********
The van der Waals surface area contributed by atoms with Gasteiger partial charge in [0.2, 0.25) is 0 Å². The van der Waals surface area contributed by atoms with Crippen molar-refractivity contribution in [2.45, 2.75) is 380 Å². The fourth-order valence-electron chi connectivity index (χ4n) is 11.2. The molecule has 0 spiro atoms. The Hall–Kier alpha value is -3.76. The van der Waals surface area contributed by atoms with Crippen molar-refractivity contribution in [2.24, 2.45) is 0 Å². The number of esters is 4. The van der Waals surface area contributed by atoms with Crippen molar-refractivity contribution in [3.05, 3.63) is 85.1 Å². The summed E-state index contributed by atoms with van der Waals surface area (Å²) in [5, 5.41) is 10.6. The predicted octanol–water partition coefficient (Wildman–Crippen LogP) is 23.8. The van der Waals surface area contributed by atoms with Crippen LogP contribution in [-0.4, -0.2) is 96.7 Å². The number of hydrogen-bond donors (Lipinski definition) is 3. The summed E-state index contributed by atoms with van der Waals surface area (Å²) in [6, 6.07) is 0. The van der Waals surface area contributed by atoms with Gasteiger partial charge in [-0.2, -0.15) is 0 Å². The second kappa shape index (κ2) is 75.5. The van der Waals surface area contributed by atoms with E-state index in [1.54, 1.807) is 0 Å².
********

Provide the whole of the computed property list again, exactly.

The van der Waals surface area contributed by atoms with Gasteiger partial charge in [0.2, 0.25) is 0 Å². The van der Waals surface area contributed by atoms with Crippen molar-refractivity contribution in [2.45, 2.75) is 380 Å². The fourth-order valence-electron chi connectivity index (χ4n) is 11.2. The molecule has 0 spiro atoms. The Hall–Kier alpha value is -3.76. The van der Waals surface area contributed by atoms with Crippen molar-refractivity contribution in [2.24, 2.45) is 0 Å². The number of esters is 4. The van der Waals surface area contributed by atoms with Crippen molar-refractivity contribution in [3.05, 3.63) is 85.1 Å². The summed E-state index contributed by atoms with van der Waals surface area (Å²) in [5, 5.41) is 10.6. The predicted octanol–water partition coefficient (Wildman–Crippen LogP) is 23.8. The van der Waals surface area contributed by atoms with Crippen LogP contribution in [-0.4, -0.2) is 96.7 Å². The number of hydrogen-bond donors (Lipinski definition) is 3. The summed E-state index contributed by atoms with van der Waals surface area (Å²) in [6, 6.07) is 0. The van der Waals surface area contributed by atoms with Gasteiger partial charge in [-0.2, -0.15) is 0 Å². The second kappa shape index (κ2) is 75.5. The van der Waals surface area contributed by atoms with E-state index in [1.54, 1.807) is 0 Å².